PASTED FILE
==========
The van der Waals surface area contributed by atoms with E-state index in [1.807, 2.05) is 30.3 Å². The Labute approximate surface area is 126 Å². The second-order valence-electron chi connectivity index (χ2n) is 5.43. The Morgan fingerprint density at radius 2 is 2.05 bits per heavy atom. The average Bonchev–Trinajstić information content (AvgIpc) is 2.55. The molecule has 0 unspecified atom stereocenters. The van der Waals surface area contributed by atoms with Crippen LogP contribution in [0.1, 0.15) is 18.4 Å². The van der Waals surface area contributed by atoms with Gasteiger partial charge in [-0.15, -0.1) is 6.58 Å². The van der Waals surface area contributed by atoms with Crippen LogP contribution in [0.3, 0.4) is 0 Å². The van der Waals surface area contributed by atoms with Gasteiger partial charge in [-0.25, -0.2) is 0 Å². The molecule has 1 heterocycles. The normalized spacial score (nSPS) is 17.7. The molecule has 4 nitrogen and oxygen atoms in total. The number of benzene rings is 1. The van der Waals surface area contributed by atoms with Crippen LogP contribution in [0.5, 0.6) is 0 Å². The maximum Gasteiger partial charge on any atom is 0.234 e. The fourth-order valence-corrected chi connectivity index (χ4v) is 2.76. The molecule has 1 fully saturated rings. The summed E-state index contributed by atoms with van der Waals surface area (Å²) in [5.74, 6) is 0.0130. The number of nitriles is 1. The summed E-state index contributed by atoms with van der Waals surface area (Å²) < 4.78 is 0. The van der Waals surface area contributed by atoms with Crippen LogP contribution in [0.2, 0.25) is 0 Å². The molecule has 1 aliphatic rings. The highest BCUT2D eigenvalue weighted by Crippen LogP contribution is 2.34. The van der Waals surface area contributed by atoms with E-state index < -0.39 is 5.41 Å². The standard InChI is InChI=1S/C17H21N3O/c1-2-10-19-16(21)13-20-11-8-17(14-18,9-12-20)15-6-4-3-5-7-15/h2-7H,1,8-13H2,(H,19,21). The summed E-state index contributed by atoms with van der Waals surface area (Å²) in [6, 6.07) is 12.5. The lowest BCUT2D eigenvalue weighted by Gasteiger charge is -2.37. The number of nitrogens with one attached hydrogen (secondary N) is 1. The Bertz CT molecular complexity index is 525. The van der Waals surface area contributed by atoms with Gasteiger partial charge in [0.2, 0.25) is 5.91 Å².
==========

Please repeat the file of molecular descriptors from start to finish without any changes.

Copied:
The van der Waals surface area contributed by atoms with E-state index in [1.807, 2.05) is 30.3 Å². The Labute approximate surface area is 126 Å². The second-order valence-electron chi connectivity index (χ2n) is 5.43. The Morgan fingerprint density at radius 2 is 2.05 bits per heavy atom. The average Bonchev–Trinajstić information content (AvgIpc) is 2.55. The molecule has 0 unspecified atom stereocenters. The van der Waals surface area contributed by atoms with Crippen LogP contribution in [0.1, 0.15) is 18.4 Å². The van der Waals surface area contributed by atoms with Gasteiger partial charge in [-0.15, -0.1) is 6.58 Å². The van der Waals surface area contributed by atoms with Crippen LogP contribution in [0.3, 0.4) is 0 Å². The van der Waals surface area contributed by atoms with Gasteiger partial charge in [-0.25, -0.2) is 0 Å². The molecule has 1 heterocycles. The normalized spacial score (nSPS) is 17.7. The molecule has 4 nitrogen and oxygen atoms in total. The number of benzene rings is 1. The van der Waals surface area contributed by atoms with Crippen LogP contribution in [0.5, 0.6) is 0 Å². The maximum Gasteiger partial charge on any atom is 0.234 e. The fourth-order valence-corrected chi connectivity index (χ4v) is 2.76. The molecule has 1 fully saturated rings. The summed E-state index contributed by atoms with van der Waals surface area (Å²) in [5.74, 6) is 0.0130. The number of nitriles is 1. The summed E-state index contributed by atoms with van der Waals surface area (Å²) < 4.78 is 0. The van der Waals surface area contributed by atoms with Crippen LogP contribution in [0.2, 0.25) is 0 Å². The molecule has 1 aliphatic rings. The highest BCUT2D eigenvalue weighted by Crippen LogP contribution is 2.34. The van der Waals surface area contributed by atoms with E-state index < -0.39 is 5.41 Å². The standard InChI is InChI=1S/C17H21N3O/c1-2-10-19-16(21)13-20-11-8-17(14-18,9-12-20)15-6-4-3-5-7-15/h2-7H,1,8-13H2,(H,19,21). The summed E-state index contributed by atoms with van der Waals surface area (Å²) in [6, 6.07) is 12.5. The lowest BCUT2D eigenvalue weighted by Gasteiger charge is -2.37. The number of nitrogens with one attached hydrogen (secondary N) is 1. The Bertz CT molecular complexity index is 525. The van der Waals surface area contributed by atoms with Gasteiger partial charge in [0.2, 0.25) is 5.91 Å².